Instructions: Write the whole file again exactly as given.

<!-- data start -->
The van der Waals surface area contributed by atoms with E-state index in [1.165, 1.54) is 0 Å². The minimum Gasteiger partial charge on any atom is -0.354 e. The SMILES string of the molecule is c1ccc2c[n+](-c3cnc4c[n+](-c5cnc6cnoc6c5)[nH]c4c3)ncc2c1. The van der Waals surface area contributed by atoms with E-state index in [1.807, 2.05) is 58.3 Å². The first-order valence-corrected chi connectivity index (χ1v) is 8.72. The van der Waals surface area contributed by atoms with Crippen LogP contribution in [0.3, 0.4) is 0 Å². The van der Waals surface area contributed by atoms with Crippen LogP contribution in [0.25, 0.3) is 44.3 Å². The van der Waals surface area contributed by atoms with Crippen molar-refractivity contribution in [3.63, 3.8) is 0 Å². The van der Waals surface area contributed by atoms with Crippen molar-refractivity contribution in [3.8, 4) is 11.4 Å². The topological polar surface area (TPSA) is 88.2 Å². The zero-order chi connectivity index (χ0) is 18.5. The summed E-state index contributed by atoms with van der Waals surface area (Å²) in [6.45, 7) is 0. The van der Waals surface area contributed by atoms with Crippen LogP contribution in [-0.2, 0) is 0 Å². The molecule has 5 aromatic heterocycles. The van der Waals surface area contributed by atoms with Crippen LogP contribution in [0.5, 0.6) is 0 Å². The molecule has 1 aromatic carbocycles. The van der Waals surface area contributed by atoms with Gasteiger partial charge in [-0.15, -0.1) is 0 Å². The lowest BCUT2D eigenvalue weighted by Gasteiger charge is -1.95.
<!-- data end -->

The van der Waals surface area contributed by atoms with E-state index in [1.165, 1.54) is 0 Å². The minimum Gasteiger partial charge on any atom is -0.354 e. The SMILES string of the molecule is c1ccc2c[n+](-c3cnc4c[n+](-c5cnc6cnoc6c5)[nH]c4c3)ncc2c1. The van der Waals surface area contributed by atoms with E-state index in [1.807, 2.05) is 58.3 Å². The first-order valence-corrected chi connectivity index (χ1v) is 8.72. The van der Waals surface area contributed by atoms with Crippen LogP contribution in [0.3, 0.4) is 0 Å². The van der Waals surface area contributed by atoms with Crippen LogP contribution in [0.25, 0.3) is 44.3 Å². The van der Waals surface area contributed by atoms with Crippen molar-refractivity contribution in [3.63, 3.8) is 0 Å². The van der Waals surface area contributed by atoms with Crippen molar-refractivity contribution in [3.8, 4) is 11.4 Å². The topological polar surface area (TPSA) is 88.2 Å². The zero-order chi connectivity index (χ0) is 18.5. The summed E-state index contributed by atoms with van der Waals surface area (Å²) in [6.45, 7) is 0. The van der Waals surface area contributed by atoms with Crippen LogP contribution in [-0.2, 0) is 0 Å². The molecule has 5 aromatic heterocycles. The van der Waals surface area contributed by atoms with Crippen LogP contribution in [0.5, 0.6) is 0 Å². The molecule has 1 aromatic carbocycles. The van der Waals surface area contributed by atoms with Gasteiger partial charge in [-0.15, -0.1) is 0 Å². The lowest BCUT2D eigenvalue weighted by Gasteiger charge is -1.95.